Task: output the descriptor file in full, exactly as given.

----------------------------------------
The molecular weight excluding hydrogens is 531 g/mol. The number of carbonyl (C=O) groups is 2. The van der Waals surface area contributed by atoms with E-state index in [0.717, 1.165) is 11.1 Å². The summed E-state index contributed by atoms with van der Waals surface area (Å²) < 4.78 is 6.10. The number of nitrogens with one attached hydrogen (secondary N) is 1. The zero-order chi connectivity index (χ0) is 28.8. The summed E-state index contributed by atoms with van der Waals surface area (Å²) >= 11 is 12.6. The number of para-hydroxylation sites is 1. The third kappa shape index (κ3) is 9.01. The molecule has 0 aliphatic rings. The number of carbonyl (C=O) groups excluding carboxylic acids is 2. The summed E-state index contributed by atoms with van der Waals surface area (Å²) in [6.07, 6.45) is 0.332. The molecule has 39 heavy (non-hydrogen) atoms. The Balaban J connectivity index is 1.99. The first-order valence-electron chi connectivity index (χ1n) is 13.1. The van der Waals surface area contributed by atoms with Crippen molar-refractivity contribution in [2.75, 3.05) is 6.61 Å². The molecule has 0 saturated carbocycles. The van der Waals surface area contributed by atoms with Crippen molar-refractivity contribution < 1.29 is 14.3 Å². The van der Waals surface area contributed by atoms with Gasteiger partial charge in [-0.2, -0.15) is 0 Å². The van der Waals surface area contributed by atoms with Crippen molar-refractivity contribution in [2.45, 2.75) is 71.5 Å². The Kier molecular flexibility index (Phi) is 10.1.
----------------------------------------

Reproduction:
The molecular weight excluding hydrogens is 531 g/mol. The number of carbonyl (C=O) groups is 2. The van der Waals surface area contributed by atoms with E-state index in [0.717, 1.165) is 11.1 Å². The summed E-state index contributed by atoms with van der Waals surface area (Å²) < 4.78 is 6.10. The number of nitrogens with one attached hydrogen (secondary N) is 1. The zero-order chi connectivity index (χ0) is 28.8. The summed E-state index contributed by atoms with van der Waals surface area (Å²) >= 11 is 12.6. The number of para-hydroxylation sites is 1. The third kappa shape index (κ3) is 9.01. The molecule has 0 aliphatic rings. The number of carbonyl (C=O) groups excluding carboxylic acids is 2. The summed E-state index contributed by atoms with van der Waals surface area (Å²) in [6.07, 6.45) is 0.332. The molecule has 39 heavy (non-hydrogen) atoms. The Balaban J connectivity index is 1.99. The first-order valence-electron chi connectivity index (χ1n) is 13.1. The van der Waals surface area contributed by atoms with Crippen molar-refractivity contribution in [2.75, 3.05) is 6.61 Å². The molecule has 0 saturated carbocycles. The van der Waals surface area contributed by atoms with Crippen molar-refractivity contribution < 1.29 is 14.3 Å². The van der Waals surface area contributed by atoms with Gasteiger partial charge in [-0.2, -0.15) is 0 Å². The van der Waals surface area contributed by atoms with Crippen molar-refractivity contribution in [2.45, 2.75) is 71.5 Å². The Kier molecular flexibility index (Phi) is 10.1.